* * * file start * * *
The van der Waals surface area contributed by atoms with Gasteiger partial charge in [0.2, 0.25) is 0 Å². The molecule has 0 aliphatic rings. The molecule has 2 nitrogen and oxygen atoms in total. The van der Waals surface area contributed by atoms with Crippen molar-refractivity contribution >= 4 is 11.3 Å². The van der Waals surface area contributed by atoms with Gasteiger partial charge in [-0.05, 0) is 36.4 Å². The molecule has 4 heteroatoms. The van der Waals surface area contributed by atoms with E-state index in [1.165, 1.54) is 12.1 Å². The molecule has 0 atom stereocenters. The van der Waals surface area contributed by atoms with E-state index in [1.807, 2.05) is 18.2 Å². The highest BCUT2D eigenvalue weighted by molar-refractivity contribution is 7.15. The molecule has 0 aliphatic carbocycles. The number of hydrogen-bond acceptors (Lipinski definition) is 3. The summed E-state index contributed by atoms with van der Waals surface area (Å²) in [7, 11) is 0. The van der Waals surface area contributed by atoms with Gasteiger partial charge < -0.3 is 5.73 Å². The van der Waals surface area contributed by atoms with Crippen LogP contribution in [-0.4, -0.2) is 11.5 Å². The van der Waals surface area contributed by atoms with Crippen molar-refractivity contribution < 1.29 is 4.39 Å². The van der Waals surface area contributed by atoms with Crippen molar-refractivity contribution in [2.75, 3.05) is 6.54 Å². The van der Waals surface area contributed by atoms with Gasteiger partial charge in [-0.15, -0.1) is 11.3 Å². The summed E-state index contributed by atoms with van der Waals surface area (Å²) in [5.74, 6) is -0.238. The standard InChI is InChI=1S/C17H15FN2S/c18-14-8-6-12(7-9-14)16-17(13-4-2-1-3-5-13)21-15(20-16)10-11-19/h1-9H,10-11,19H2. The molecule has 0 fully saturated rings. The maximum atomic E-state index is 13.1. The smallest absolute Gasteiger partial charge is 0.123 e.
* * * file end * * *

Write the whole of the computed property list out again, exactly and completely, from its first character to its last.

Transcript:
The van der Waals surface area contributed by atoms with Gasteiger partial charge in [0.2, 0.25) is 0 Å². The molecule has 0 aliphatic rings. The molecule has 2 nitrogen and oxygen atoms in total. The van der Waals surface area contributed by atoms with Crippen molar-refractivity contribution >= 4 is 11.3 Å². The van der Waals surface area contributed by atoms with Gasteiger partial charge in [-0.05, 0) is 36.4 Å². The molecule has 4 heteroatoms. The van der Waals surface area contributed by atoms with E-state index in [1.165, 1.54) is 12.1 Å². The molecule has 0 atom stereocenters. The van der Waals surface area contributed by atoms with E-state index in [1.807, 2.05) is 18.2 Å². The highest BCUT2D eigenvalue weighted by molar-refractivity contribution is 7.15. The molecule has 0 aliphatic carbocycles. The number of hydrogen-bond acceptors (Lipinski definition) is 3. The summed E-state index contributed by atoms with van der Waals surface area (Å²) in [7, 11) is 0. The van der Waals surface area contributed by atoms with Gasteiger partial charge < -0.3 is 5.73 Å². The van der Waals surface area contributed by atoms with Crippen LogP contribution in [-0.4, -0.2) is 11.5 Å². The van der Waals surface area contributed by atoms with Crippen molar-refractivity contribution < 1.29 is 4.39 Å². The van der Waals surface area contributed by atoms with Crippen molar-refractivity contribution in [2.75, 3.05) is 6.54 Å². The van der Waals surface area contributed by atoms with Gasteiger partial charge in [-0.15, -0.1) is 11.3 Å². The summed E-state index contributed by atoms with van der Waals surface area (Å²) in [5.74, 6) is -0.238. The standard InChI is InChI=1S/C17H15FN2S/c18-14-8-6-12(7-9-14)16-17(13-4-2-1-3-5-13)21-15(20-16)10-11-19/h1-9H,10-11,19H2. The molecule has 0 fully saturated rings. The maximum atomic E-state index is 13.1. The smallest absolute Gasteiger partial charge is 0.123 e.